Missing on Kili: Humility and respect
The summit certificate is lying at home, so I could actually tick off Kilimanjaro. But Africa’s highest mountain is still on my mind half a week after my return home. My feelings were too ambiguous during the eight days on the highest mountain in Africa. On the one hand I was able to experience hospitable and helpful Tanzanians, a harmonious expedition team and a really impressive nature. The ascent through the various vegetation levels gave me many unforgettable moments. On the other hand, I realized once more the downsides of mass tourism on the mountains.
Human waste along the way
Even though about 30,000 people try to climb Mount Kilimanjaro every year, there is neither a coherent plan for hygiene nor for waste disposal. For example, at the Kibo Hut, at 4700 meters, there are some simple toilets, but there is no water to wash your hands. The few toilet shacks along the Marangu route are little more than spoilage. Behind almost every boulder next to the path lie human excrements and toilet paper. In addition, many summit aspirants throw away their garbage thoughtlessly.
Better chances for fat people?!
Never before I have seen on a mountain so many unreasonable summit aspirants overestimating themselves as on the almost six-thousander, located south of the equator. For example, the British teenager who was reeling already at about 4000 meters, with glassy eyes. He said he was just tired. His expedition leader first ignored our suggestion that the boy was suffering from high altitude sickness. The same expedition leader had told me the day before that according to his experience, fat people had a particularly good chance of reaching the summit. The reason he gave: Fat people were also moving slowly in everyday life, and that was just the right tactic on Kilimanjaro.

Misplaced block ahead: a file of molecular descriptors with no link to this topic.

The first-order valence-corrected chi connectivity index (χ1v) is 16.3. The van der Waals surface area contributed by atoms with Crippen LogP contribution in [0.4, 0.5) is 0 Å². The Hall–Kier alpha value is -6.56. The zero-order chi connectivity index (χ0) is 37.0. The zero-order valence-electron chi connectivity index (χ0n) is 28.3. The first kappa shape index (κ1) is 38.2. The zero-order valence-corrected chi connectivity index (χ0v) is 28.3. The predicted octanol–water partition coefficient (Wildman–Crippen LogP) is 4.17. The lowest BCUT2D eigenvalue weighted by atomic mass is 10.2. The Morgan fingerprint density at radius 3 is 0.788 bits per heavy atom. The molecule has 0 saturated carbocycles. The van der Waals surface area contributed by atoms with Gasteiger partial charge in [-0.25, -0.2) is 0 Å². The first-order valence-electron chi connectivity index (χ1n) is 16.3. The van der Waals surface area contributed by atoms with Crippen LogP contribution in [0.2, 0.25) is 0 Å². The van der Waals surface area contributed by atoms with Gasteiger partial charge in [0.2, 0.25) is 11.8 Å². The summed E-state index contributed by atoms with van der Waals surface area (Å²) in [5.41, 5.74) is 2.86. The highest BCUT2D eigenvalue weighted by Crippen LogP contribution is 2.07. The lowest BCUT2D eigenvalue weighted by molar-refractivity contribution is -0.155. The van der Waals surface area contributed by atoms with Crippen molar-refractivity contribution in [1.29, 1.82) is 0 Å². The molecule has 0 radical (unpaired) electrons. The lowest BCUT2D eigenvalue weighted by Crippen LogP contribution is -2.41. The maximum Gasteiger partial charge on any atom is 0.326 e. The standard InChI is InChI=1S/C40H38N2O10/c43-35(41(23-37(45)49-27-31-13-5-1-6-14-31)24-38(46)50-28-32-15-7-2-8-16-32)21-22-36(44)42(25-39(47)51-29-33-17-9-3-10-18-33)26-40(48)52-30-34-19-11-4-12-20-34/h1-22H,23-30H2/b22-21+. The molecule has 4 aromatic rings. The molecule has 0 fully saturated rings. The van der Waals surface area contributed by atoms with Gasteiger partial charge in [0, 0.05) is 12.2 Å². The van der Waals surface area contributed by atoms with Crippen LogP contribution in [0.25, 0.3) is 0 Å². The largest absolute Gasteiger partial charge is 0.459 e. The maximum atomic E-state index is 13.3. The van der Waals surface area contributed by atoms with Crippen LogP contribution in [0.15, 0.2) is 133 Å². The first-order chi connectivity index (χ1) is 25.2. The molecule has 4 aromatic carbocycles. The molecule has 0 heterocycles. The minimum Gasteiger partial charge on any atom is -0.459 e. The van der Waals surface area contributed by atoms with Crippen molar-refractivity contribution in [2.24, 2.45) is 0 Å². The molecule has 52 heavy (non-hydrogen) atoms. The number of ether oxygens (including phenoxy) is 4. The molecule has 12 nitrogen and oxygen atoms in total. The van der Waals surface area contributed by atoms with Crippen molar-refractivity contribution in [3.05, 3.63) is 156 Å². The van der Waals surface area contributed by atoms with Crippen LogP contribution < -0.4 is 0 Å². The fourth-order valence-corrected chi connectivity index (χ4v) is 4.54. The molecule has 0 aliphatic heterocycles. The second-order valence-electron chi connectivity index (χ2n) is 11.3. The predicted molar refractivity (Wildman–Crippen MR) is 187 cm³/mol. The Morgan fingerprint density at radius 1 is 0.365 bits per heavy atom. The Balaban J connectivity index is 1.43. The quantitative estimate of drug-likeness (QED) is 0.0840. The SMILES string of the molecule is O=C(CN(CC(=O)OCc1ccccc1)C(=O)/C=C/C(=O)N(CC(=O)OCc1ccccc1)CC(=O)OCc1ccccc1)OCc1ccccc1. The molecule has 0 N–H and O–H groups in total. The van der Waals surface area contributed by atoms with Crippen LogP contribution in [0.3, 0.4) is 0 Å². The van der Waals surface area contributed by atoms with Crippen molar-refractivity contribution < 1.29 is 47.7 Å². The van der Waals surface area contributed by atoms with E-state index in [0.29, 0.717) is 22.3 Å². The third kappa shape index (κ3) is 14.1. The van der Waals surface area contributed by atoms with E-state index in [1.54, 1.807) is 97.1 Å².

Wheeled stretchers in continuous use
I saw Koreans, who looked as exhausted after the ascent to Kibo Hut as Hermann Buhl in 1953 after his legendary solo summit push on Nanga Parbat. A few hours later, they headed for Uhuru Peak, filled with Diamox, as the empty blister packs on the toilet proved. Some had to be carried down the mountain and then transported downhill with wheeled stretchers. No day passed without such rescue operations. Even though there is not yet a mountain rescue in the narrower sense on Kili. Hyperbaric bags for first aid at the Kibo Hut? None. When our doctor from the University of Marburg temporarily used bottled oxygen to treat a man suffering from high altitude sickness, he was asked by the suddenly very nervous officer on the spot whether the patient really was in mortal danger.
Landing sites, but no helicopters
Although there are some helicopter landing sites on the Marangu route, they are so far only used by birds. After being transported down with the wheeled stretcher, the altitude-sick people are loaded into a jeep above Horombo Hut at 3,700 meters and driven down a dusty piste to the lowlands. Serious cases can only be treated in the University Hospital of Moshi. The transport takes a lot of time, which can decide about life or death in an extreme emergency.
Deaths are hushed up
About the climbers who die on Mount Kilimanjaro from high altitude sickness is only spoken behind closed doors. In the week before our arrival at the Horombo Hut two climbers had died there after their summit success, we were told. The two had gone to sleep and did not wake up again. Had they overestimated themselves and underestimated the alleged “hiking mountain”, like so many others on Kilimanjaro? I met summiteers who reached the highest point in just three (!) days. Most took five days to overcome the about 4.000 meters to the summit – to short to properly acclimatize.
Main thing: the summit certificate
Above all, I missed two things on Kilimanjaro: humility and respect. Humility before the technically easy, but nevertheless high mountain. Respect for the limits of one’s own ability to perform and the possibility of suffering from high altitude sickness. Humility before nature, which we should consider as a gift. Respect for the local guides, who have so much more Kili experience than the guests from abroad. Instead: with tunnel vision to the summit, the main thing is that the summit certificate is soon hanging on the wall.
Date2. March 2018 | 17:24